The kingdom of Israel, under Solomon, was divided because of idolatry (see Israel In History and Prophecy: Solomon). The separated kingdom of Israel was destroyed by 721 BC because of idolatry (see Israel In History and Prophecy: The Lost Ten Tribes). The separated kingdom of Judah would also be destroyed because of idolatry. Judah lasted until 586 BC before the LORD had the Babylonians conquer and exile them (as we will cover in a subsequent study in this series), but notice how any good kings that Judah had were judged righteous because of their pulling the kingdom out of idolatry. Example, King Hezekiah:
"18:1 Now it came to pass in the third year of Hoshea son of Elah king of Israel, that Hezekiah [see Hezekiah Of Judah] the son of Ahaz king of Judah began to reign. 18:2 Twenty and five years old was he when he began to reign; and he reigned twenty and nine years in Jerusalem. His mother's name also was Abi, the daughter of Zachariah. 18:3 And he did that which was right in the sight of the LORD, according to all that David his father did. 18:4 He removed the high places, and brake the images, and cut down the groves, and brake in pieces the brazen serpent that Moses had made: for unto those days the children of Israel did burn incense to it: and he called it Nehushtan.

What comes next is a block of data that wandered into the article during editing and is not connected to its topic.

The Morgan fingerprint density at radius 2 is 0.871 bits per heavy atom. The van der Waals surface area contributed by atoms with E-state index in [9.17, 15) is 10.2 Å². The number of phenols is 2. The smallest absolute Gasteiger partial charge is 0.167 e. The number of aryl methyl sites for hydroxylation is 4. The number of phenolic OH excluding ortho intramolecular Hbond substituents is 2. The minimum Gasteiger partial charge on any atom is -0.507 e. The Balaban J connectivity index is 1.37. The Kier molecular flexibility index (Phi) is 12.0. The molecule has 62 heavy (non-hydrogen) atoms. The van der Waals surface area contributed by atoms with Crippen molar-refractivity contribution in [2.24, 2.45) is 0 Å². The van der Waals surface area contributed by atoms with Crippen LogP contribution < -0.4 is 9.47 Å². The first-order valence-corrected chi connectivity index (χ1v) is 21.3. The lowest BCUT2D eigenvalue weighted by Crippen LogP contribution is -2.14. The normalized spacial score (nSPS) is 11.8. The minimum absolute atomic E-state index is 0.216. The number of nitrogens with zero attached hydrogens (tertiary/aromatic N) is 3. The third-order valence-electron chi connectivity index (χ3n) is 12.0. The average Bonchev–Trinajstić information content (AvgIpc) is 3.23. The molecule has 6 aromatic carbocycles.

So too, righteous King Josiah (see Josiah of Judah), pulled Judah out of idolatry, until it fell back into it during the reigns of later kings. It was a downward spiral that would produce their Babylonian Exile - the subject of our next study.
"23:1 And the king sent, and they gathered unto him all the elders [see What Did The Elders Of Israel Do?] of Judah and of Jerusalem. 23:2 And the king went up into the house of the LORD, and all the men of Judah and all the inhabitants of Jerusalem with him, and the priests [see The Origin Of The Levite Priesthood], and the prophets, and all the people, both small and great: and he read in their ears all the words of the book of the covenant which was found in the house of the LORD. 23:3 And the king stood by a pillar, and made a covenant before the LORD, to walk after the LORD, and to keep his commandments and his testimonies and his statutes with all their heart and all their soul [see also What Does The Bible Really Say About Your Soul?], to perform the words of this covenant that were written in this book. And all the people stood to the covenant.
Fact Finder: (a) Who were the kings of Judah and Israel? (b) What is a "dynasty"? How many dynasties were there in Judah and Israel? (c) Where is the Messianic ancestry found, in Judah or Israel?
This Day In History, August 4